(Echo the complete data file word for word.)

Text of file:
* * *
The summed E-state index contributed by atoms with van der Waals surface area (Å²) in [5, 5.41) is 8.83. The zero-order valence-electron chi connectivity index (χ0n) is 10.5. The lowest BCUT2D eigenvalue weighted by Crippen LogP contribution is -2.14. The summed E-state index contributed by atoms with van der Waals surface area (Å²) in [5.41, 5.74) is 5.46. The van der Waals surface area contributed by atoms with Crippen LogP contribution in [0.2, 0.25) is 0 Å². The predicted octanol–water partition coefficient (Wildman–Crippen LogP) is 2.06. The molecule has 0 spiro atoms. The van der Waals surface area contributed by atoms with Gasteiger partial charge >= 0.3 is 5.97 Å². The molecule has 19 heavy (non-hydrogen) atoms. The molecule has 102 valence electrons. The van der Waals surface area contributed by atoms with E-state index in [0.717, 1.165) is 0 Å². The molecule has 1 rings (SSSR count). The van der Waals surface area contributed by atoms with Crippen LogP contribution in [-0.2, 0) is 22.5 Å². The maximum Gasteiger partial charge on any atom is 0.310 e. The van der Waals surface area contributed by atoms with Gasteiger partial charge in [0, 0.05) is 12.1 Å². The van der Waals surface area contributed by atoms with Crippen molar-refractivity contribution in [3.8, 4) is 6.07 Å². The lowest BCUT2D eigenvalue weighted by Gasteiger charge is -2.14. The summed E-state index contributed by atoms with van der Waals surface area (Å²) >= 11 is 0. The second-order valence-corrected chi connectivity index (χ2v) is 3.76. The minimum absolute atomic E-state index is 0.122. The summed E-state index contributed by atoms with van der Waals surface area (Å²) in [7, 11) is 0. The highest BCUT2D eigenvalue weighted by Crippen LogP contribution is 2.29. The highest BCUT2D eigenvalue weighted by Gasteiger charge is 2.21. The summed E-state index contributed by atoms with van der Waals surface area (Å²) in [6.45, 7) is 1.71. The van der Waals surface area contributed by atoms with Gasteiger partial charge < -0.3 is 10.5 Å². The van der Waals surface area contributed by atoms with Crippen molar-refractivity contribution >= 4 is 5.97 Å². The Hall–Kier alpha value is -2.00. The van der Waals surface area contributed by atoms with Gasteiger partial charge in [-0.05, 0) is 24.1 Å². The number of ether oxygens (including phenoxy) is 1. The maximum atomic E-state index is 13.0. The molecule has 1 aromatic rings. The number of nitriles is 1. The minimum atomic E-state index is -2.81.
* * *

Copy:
The summed E-state index contributed by atoms with van der Waals surface area (Å²) in [5, 5.41) is 8.83. The zero-order valence-electron chi connectivity index (χ0n) is 10.5. The lowest BCUT2D eigenvalue weighted by Crippen LogP contribution is -2.14. The summed E-state index contributed by atoms with van der Waals surface area (Å²) in [5.41, 5.74) is 5.46. The van der Waals surface area contributed by atoms with Crippen LogP contribution in [0.2, 0.25) is 0 Å². The predicted octanol–water partition coefficient (Wildman–Crippen LogP) is 2.06. The molecule has 0 spiro atoms. The van der Waals surface area contributed by atoms with Gasteiger partial charge >= 0.3 is 5.97 Å². The molecule has 19 heavy (non-hydrogen) atoms. The molecule has 102 valence electrons. The van der Waals surface area contributed by atoms with E-state index in [0.717, 1.165) is 0 Å². The molecule has 1 rings (SSSR count). The van der Waals surface area contributed by atoms with Crippen LogP contribution in [-0.2, 0) is 22.5 Å². The maximum Gasteiger partial charge on any atom is 0.310 e. The van der Waals surface area contributed by atoms with Gasteiger partial charge in [0, 0.05) is 12.1 Å². The van der Waals surface area contributed by atoms with Crippen molar-refractivity contribution in [3.8, 4) is 6.07 Å². The lowest BCUT2D eigenvalue weighted by Gasteiger charge is -2.14. The summed E-state index contributed by atoms with van der Waals surface area (Å²) >= 11 is 0. The second-order valence-corrected chi connectivity index (χ2v) is 3.76. The minimum absolute atomic E-state index is 0.122. The summed E-state index contributed by atoms with van der Waals surface area (Å²) in [7, 11) is 0. The highest BCUT2D eigenvalue weighted by Crippen LogP contribution is 2.29. The highest BCUT2D eigenvalue weighted by Gasteiger charge is 2.21. The summed E-state index contributed by atoms with van der Waals surface area (Å²) in [6.45, 7) is 1.71. The van der Waals surface area contributed by atoms with Gasteiger partial charge < -0.3 is 10.5 Å². The van der Waals surface area contributed by atoms with Crippen molar-refractivity contribution >= 4 is 5.97 Å². The Hall–Kier alpha value is -2.00. The van der Waals surface area contributed by atoms with Gasteiger partial charge in [-0.05, 0) is 24.1 Å². The number of ether oxygens (including phenoxy) is 1. The maximum atomic E-state index is 13.0. The molecule has 1 aromatic rings. The number of nitriles is 1. The minimum atomic E-state index is -2.81.